Why do farmers use glyphosate?

The most frequently used pesticide in the world, glyphosate, has been connected to a number of cancers as well as having a negative impact on both human health and the environment.

Why is glyphosate used in agriculture? Conventional farmers have utilized the pesticide glyphosate for many years to control weeds in order to optimize the production in their fields. Whereas organic farmers have to look for other methods like crop rotation, timely sowing of crops and the use of agricultural weed burners.

However, concern for the environment and human health force the decision-makers to take action about glyphosate, this very popular weed killer in conventional farming.

The procedure to extend the European Union’s market clearance of glyphosate, which expired in December 2022, has begun. But global glyphosate use must be prohibited, and priority must be given to safeguarding human and environmental health, this is at least the clear vision of HEAL, a cooperation working for a better health for everyone.

The International Agency for Research on Cancer (IARC) of the World Health Organization (HEAL) stated in 2015 that glyphosate “probably causes cancer in humans,” but in late 2016, the European Food Safety Authority (EFSA) proclaimed that the evidence did not support this classification and that glyphosate did not pose any other health risks to people.

As a result, the European Commission published a preliminary request to extend Glyphosate’s fifteen-year market authorization.

Report about glyphosate did not inform about the risks of cancer

This decision was criticised by scientists and civil society organizations for lacking transparency and scientific neutrality, as well as for being primarily based on studies and findings supported by industry rather than academic research. In fact, a scandal arose in 2017 when it became clear that major parts of the EU evaluation report of glyphosate were copied directly from the initial application made by the industry, and information about its link to cancer was kept a secret.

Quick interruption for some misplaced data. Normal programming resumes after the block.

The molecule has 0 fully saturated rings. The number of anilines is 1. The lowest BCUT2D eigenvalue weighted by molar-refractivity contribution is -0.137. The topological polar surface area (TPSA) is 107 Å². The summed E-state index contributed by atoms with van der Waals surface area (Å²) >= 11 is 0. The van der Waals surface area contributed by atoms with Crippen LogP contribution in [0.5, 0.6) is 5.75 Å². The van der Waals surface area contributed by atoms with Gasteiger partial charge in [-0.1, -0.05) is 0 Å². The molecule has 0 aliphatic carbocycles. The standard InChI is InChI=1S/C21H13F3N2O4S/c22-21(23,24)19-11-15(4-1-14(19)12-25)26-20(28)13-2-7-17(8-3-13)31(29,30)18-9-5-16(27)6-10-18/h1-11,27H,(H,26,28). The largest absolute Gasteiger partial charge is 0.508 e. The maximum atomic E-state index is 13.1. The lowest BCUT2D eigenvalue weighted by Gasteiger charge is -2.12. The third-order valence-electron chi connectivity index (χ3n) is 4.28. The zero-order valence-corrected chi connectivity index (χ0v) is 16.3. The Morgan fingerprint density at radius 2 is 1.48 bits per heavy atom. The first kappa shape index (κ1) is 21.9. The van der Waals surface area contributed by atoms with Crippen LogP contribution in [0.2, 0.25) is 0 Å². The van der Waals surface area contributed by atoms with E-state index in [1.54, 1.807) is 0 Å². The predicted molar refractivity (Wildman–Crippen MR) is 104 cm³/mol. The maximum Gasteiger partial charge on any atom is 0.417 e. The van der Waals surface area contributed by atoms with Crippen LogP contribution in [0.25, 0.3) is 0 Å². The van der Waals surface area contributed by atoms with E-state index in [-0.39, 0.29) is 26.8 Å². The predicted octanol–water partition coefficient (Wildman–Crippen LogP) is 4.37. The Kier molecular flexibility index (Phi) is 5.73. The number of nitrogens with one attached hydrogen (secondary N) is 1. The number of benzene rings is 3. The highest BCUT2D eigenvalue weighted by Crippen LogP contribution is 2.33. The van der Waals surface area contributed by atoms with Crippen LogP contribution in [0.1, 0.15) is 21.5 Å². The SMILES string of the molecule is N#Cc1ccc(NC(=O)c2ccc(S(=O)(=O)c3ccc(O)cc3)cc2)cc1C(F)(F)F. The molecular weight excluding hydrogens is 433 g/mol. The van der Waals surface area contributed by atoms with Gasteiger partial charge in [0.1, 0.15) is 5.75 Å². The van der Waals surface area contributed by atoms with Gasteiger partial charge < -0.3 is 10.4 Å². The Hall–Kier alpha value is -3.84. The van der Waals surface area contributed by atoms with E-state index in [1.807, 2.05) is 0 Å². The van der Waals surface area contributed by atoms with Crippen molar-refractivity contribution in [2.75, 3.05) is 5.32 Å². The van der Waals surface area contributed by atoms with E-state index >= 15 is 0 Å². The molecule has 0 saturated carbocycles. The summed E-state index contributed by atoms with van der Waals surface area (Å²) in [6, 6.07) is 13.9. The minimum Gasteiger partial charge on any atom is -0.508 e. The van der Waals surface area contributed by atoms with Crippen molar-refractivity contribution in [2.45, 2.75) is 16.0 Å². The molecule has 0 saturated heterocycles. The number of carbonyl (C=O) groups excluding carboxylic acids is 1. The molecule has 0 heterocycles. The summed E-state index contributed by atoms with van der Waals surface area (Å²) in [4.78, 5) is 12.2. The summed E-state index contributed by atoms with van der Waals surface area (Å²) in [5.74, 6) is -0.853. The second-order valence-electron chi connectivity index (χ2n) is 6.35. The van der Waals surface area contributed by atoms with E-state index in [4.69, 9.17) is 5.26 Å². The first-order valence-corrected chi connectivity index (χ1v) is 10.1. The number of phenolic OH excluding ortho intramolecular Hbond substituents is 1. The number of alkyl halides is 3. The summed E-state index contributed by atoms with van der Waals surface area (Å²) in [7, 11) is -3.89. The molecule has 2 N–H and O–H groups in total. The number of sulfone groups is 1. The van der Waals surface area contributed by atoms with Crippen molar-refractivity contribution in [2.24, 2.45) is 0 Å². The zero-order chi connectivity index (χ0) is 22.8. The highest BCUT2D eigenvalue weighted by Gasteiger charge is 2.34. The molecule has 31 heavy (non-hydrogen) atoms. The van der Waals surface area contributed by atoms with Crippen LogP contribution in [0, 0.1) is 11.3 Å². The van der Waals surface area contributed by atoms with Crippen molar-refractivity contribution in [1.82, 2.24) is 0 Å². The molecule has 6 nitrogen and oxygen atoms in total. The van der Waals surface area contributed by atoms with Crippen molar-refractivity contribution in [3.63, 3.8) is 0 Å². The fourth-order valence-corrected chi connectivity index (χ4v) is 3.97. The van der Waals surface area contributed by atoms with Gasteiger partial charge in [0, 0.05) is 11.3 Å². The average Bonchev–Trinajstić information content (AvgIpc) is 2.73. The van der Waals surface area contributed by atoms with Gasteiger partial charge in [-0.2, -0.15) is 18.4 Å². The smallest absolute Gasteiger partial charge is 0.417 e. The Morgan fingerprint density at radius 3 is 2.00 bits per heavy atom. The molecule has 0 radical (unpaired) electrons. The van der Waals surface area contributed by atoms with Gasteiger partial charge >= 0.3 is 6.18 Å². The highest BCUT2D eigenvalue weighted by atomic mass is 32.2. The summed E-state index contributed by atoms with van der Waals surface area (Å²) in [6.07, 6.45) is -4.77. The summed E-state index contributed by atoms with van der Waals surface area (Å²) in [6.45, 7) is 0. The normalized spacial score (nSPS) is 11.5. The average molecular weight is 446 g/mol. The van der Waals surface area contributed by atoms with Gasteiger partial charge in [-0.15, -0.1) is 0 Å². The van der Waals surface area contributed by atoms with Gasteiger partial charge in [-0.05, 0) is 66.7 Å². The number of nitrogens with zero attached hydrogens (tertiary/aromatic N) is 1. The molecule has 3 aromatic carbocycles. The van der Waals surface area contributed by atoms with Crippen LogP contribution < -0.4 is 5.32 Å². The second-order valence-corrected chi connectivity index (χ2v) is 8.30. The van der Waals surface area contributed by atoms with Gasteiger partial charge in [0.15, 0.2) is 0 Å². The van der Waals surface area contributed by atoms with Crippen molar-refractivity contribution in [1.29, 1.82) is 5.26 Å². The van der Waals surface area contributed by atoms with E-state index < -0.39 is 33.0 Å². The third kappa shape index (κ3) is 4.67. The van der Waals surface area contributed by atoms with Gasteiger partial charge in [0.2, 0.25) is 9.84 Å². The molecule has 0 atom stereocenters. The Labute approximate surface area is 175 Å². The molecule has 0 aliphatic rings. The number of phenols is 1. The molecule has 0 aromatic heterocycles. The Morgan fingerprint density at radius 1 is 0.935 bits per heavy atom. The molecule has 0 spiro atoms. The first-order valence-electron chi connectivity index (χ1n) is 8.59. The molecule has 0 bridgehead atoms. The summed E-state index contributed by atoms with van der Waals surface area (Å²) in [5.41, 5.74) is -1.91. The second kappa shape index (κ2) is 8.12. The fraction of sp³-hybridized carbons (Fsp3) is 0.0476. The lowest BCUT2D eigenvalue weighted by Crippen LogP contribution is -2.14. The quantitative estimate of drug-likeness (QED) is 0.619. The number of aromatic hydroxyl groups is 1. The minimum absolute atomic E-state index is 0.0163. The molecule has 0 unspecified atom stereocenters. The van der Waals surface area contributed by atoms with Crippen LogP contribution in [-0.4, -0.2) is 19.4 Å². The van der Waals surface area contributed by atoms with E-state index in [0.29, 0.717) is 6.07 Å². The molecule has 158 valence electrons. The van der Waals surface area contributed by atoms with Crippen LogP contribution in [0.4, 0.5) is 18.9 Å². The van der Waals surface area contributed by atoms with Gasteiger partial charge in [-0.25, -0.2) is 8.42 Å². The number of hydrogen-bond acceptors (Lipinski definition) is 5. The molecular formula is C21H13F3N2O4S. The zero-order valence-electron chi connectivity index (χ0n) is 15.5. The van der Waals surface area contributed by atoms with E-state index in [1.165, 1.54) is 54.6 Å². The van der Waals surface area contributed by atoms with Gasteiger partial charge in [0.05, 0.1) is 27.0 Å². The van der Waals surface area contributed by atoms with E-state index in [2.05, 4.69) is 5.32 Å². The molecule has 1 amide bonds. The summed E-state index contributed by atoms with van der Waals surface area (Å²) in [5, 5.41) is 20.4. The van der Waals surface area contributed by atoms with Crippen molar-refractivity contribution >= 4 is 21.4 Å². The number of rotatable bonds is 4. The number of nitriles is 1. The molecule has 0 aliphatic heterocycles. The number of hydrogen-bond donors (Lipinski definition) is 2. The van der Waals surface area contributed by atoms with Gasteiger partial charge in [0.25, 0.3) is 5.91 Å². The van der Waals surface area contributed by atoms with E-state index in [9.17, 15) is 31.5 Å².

Because of this, the Association of European Cancer Leagues (ECL) and HEAL urged the Commission to totally outlaw glyphosate and set specific goals for a future free of pesticides in response. Glyphosate’s use in the European market was extended by European government representatives in 2017 until December 2022.

Although the industry still needs a new license to use glyphosate, the fifteen-year renewal period has been shortened by the European Commission to five years. The European Parliament established the PEST Committee to review the European pesticide licensing process in response to political and public uproar. But time is running out and the use of glyphosate must be banned worldwide, and priority must be given to the protection of human and environmental health.

>>> Read the full article from HEAL – Health, Environment, and Alliance.

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